He said SNWA has been trying for over 25 years to show that all the water they claim is actually there on a sustainable basis, but have scientifically failed to do so, or to develop a plan for managing the whole project effectively.

He said, “If there’s no water rights for this project, there will never be a project, everybody can agree on that.”

Nevada water law does not allow for a new water appropriation when it might conflict with existing water rights, so Herskovits said SNWA has come up with a new tactic. The tactic is a proposal to change existing water laws.

“What they would do,” he said, “would be to take away the protection from conflicts with existing water rights, or senior water rights, as long as the state engineer says that sometime there will be monitoring and mitigation…You would not have to prove anything now, just make promises to take care of things sometime in the future, if needed.”
If such a law were passed, he said. “That would change a basic requirement in the law that is generally recognized, and you would not have to present any fundamental, concrete information to prove that you would be harming the environment, just a simple promise not to be harmful would be good enough.”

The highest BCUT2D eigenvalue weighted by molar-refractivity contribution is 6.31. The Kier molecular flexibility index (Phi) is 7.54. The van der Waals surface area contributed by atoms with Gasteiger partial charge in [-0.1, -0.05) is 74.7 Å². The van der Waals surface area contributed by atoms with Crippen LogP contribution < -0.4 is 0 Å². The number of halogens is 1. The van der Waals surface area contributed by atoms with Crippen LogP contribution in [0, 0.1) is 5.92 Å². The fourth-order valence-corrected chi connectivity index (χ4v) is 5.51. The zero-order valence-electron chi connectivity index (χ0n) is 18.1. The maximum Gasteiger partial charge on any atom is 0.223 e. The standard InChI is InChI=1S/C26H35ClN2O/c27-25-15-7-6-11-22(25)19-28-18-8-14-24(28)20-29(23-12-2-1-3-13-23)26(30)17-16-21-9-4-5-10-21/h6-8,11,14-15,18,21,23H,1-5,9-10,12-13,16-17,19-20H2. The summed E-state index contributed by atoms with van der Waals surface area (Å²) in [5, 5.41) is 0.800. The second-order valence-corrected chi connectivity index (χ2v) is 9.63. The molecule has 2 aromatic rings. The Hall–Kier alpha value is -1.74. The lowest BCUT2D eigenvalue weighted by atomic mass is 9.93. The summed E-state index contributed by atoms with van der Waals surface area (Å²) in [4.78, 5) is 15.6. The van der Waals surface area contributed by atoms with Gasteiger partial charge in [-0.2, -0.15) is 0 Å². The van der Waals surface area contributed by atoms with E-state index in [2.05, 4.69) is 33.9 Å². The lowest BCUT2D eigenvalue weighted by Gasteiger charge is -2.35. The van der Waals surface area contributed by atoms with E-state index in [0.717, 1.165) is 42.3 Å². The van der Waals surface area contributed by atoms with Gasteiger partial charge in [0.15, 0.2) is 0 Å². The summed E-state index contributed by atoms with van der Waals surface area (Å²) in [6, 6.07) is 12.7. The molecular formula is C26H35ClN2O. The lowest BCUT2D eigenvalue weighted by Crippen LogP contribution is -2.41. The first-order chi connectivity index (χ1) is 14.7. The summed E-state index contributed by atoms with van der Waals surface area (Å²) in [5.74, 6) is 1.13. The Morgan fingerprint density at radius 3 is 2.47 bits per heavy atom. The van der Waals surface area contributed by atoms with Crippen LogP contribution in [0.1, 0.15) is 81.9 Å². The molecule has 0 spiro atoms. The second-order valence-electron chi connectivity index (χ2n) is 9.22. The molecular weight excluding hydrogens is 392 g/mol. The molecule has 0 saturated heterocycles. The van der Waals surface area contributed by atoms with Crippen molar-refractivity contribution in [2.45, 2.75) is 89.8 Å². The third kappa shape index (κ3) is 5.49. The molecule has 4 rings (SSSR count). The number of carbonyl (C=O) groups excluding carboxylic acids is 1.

He said he expects the new proposal will be strongly supported by some Las Vegas legislators, maybe not so much by others, in the 2017 Nevada Legislative session. “It is clearly designed to give Carte blanche to eliminate the obligation for a water rights appropriator, be it SNWA or someone else, to prove conclusively that the water is actually there on a sustainable basis, without destroying those who already have long established senior water rights.”

Herskovits added, “It’s an important issue and would be an unsound change to the core values of Nevada water law. It’s also a danger to all agricultural water rights holders. It might take away the main protection those people have had for the last 150 years. There would be no safeguards, no standards anymore.”

He said state senator Pete Goicoechea is currently chairing a commission to hear public testimony on the proposal.